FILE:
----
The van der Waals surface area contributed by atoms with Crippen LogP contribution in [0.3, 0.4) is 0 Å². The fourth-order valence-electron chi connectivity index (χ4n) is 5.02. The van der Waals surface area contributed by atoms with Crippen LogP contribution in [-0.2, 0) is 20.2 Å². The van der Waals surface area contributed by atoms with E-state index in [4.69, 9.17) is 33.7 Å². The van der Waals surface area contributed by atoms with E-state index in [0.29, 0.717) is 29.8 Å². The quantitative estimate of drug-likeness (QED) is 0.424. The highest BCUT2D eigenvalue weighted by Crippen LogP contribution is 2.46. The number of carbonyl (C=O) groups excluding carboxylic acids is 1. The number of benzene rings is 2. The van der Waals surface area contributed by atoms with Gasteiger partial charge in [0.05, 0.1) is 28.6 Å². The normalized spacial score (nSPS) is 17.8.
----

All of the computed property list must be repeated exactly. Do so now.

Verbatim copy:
The van der Waals surface area contributed by atoms with Crippen LogP contribution in [0.3, 0.4) is 0 Å². The fourth-order valence-electron chi connectivity index (χ4n) is 5.02. The van der Waals surface area contributed by atoms with Crippen LogP contribution in [-0.2, 0) is 20.2 Å². The van der Waals surface area contributed by atoms with E-state index in [4.69, 9.17) is 33.7 Å². The van der Waals surface area contributed by atoms with E-state index in [0.29, 0.717) is 29.8 Å². The quantitative estimate of drug-likeness (QED) is 0.424. The highest BCUT2D eigenvalue weighted by Crippen LogP contribution is 2.46. The number of carbonyl (C=O) groups excluding carboxylic acids is 1. The number of benzene rings is 2. The van der Waals surface area contributed by atoms with Gasteiger partial charge in [0.05, 0.1) is 28.6 Å². The normalized spacial score (nSPS) is 17.8.